Do you remember the last rock-and-roll show where you were completely gripped by the intensity — the noise, the energy, and the catharsis — of the moment? The best bands deliver that experience consistently — but few deliver it with the same intimacy as NYC’s Thrilldriver.
Escape the Holiday Doldrums: Thrilldriver delivers your metal fix this Sunday (12/15/19) at NYC’s Rockwood Music Hall, 8 p.m.
I’ll never forget my first Thrilldriver show at a packed dive bar in the Lower East Side, shortly after the band formed in 2015. The moment the five-piece launched into “Vicious” — a roaring arena-rock-style anthem loaded with Motley-Crue guitar riffs, thunderous rhythms, and Zoe “Pypes” Friedman’s soaring vocals — I was transported.
It was all grit and goodness, hair metal and reckless fury anchored down by a powerful rhythm section. And as I watched Zoe wield her goddess power like a pro, one thing became absolutely clear: I wanted more.
This weekend, Thrilldriver (whose members also include guitarists Tony Calabro and Michelangelo “Moxxxie” Quirinale, plus bassist Jamie “Fingerz” Garamella) returns to the spotlight for an intimate show in NYC at the second stage of the red-velvet-draped Rockwood Music Hall (Sunday, 8 p.m.). We caught up with Zoe and Michelangelo earlier this week to find out what’s in store.
Rockmommy: You’re based in New York. A city where musicians are disciplined but prone to distraction. How did you guys come together?
Michelangelo Moxxxie: Our guitarist/songwriter/producer Tony approached me about starting a hair metal band. We had known each other from teaching at New York City Guitar School. We both love all things rock and metal, so it seemed like a fun idea! While the initial concept was more tongue in cheek, once we got Zoe on board, it turned into a full-fledged band!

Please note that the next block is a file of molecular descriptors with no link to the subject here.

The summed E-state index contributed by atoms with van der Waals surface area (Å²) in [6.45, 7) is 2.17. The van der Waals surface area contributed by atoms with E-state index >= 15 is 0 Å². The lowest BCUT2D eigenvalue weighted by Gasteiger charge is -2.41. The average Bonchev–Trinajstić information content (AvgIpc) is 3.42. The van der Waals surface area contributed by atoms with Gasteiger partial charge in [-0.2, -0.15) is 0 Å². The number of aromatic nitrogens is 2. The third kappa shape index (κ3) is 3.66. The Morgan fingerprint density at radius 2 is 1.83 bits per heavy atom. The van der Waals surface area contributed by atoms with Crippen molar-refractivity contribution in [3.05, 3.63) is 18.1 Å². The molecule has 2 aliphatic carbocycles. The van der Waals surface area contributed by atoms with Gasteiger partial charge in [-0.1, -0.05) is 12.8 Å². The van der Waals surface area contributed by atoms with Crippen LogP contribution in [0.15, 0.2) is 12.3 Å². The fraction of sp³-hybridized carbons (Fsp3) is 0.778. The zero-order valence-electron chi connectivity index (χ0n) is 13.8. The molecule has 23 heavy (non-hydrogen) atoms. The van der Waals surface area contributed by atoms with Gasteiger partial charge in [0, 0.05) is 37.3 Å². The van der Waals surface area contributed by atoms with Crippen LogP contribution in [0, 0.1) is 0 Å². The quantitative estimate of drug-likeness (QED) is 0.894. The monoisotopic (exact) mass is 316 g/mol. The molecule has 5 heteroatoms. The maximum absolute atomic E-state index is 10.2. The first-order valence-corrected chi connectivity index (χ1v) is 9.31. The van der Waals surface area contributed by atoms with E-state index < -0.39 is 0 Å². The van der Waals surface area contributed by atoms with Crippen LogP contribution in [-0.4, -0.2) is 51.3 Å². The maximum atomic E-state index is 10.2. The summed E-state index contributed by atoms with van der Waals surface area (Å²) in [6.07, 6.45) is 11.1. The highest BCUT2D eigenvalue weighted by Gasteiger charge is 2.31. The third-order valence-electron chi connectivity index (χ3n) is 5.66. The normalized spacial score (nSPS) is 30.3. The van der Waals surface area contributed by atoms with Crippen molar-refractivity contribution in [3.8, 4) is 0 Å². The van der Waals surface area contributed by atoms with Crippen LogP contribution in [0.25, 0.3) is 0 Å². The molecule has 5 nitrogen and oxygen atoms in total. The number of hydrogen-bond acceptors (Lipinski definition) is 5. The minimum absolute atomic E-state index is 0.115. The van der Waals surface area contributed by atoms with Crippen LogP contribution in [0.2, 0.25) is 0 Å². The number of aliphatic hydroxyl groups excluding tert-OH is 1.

While each of us has our own influences, I think we all see Thrilldriver as a band that represents what we all love about great rock acts: Searing guitar playing, powerhouse vocals, and most importantly, great songs!
Zoe Pypes: I’d only ever performed in cover bands and (mostly) rock musicals, and while I fantasized about being a part of an original project, I had never written a song in my life and didn’t think it was something I could do. My initial audition was just for [guitarist] Tony, who had already written “Madeline.” I sang it for him in a tiny room at the Queens Guitar School. For the second stage I was asked to write lyrics and a vocal line over a demo and come sing it w/the full band. I was absolutely petrified, but my first stab at songwriting/co-writing, “Vicious,” has been a staple ever since! This band completely hijacked and rerouted my life away from theatre, but I always bring that world’s high stakes, drama and urgency to our songwriting and performance.
Rockmommy: Who are your favorite live performers and why?
MM: Led Zeppelin, Metallica, Ozzy (with any of his great guitar players), Van Halen, Guns N’ Roses. All these classic bands bring a certain “swagger” and larger than life persona to the stage. I also love super expressive guitar players such as Hendrix, Dave Gilmour, and Steve Lukather (Toto). Any type of sweet solo or riff will always pull me in haha.
ZP: This may mortify my bandmates, but I have three photographs of Steven Tyler on the wall at my piano where I warm up every day. He’s got this wild, frenetic energy I adore, and he doesn’t give a fuck. Not only is he still running around like a maniac, but he DELIVERS vocally to this day. If I could be Ursula the Sea Witch and steal anyone’s voice it would be Steven Tyler, Jack Black, or Dio’s.
There are also a few local artists that consistently inspire me with their live performances. Haley Bowery of The Manimals fills out her shows with drama, ritual, and community, which I really appreciate — each of her shows feels like a completely unique, cathartic experience. And the ladies of Mother Feather. They commit 100 percent to every second of every show, with so much attention to detail — using every inch of their bodies to communicate with their audiences, and using their platform to elevate and inspire their audiences.
Rockmommy: Can you describe the experience of playing music together — and/or the experience you hope to impart onto those who go to your live shows?